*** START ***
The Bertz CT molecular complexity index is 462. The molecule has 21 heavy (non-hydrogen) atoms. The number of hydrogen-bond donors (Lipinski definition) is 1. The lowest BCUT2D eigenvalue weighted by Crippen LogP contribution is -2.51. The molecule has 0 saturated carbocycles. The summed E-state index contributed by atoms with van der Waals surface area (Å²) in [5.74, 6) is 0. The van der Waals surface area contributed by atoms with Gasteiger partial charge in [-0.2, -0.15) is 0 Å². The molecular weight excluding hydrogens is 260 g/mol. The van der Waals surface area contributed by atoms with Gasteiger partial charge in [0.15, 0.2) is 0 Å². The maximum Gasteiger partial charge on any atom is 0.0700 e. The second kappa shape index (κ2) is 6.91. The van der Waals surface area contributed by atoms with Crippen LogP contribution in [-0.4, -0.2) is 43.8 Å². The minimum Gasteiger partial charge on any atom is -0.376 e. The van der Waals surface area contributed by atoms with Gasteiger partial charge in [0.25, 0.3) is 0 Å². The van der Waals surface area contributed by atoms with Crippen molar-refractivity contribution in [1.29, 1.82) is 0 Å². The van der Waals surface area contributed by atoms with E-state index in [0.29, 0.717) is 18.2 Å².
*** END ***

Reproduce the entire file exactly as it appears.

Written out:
The Bertz CT molecular complexity index is 462. The molecule has 21 heavy (non-hydrogen) atoms. The number of hydrogen-bond donors (Lipinski definition) is 1. The lowest BCUT2D eigenvalue weighted by Crippen LogP contribution is -2.51. The molecule has 0 saturated carbocycles. The summed E-state index contributed by atoms with van der Waals surface area (Å²) in [5.74, 6) is 0. The van der Waals surface area contributed by atoms with Gasteiger partial charge in [-0.2, -0.15) is 0 Å². The molecular weight excluding hydrogens is 260 g/mol. The van der Waals surface area contributed by atoms with Gasteiger partial charge in [0.15, 0.2) is 0 Å². The maximum Gasteiger partial charge on any atom is 0.0700 e. The second kappa shape index (κ2) is 6.91. The van der Waals surface area contributed by atoms with Crippen LogP contribution in [-0.4, -0.2) is 43.8 Å². The minimum Gasteiger partial charge on any atom is -0.376 e. The van der Waals surface area contributed by atoms with Gasteiger partial charge in [0.25, 0.3) is 0 Å². The van der Waals surface area contributed by atoms with Crippen molar-refractivity contribution in [1.29, 1.82) is 0 Å². The van der Waals surface area contributed by atoms with E-state index in [0.29, 0.717) is 18.2 Å².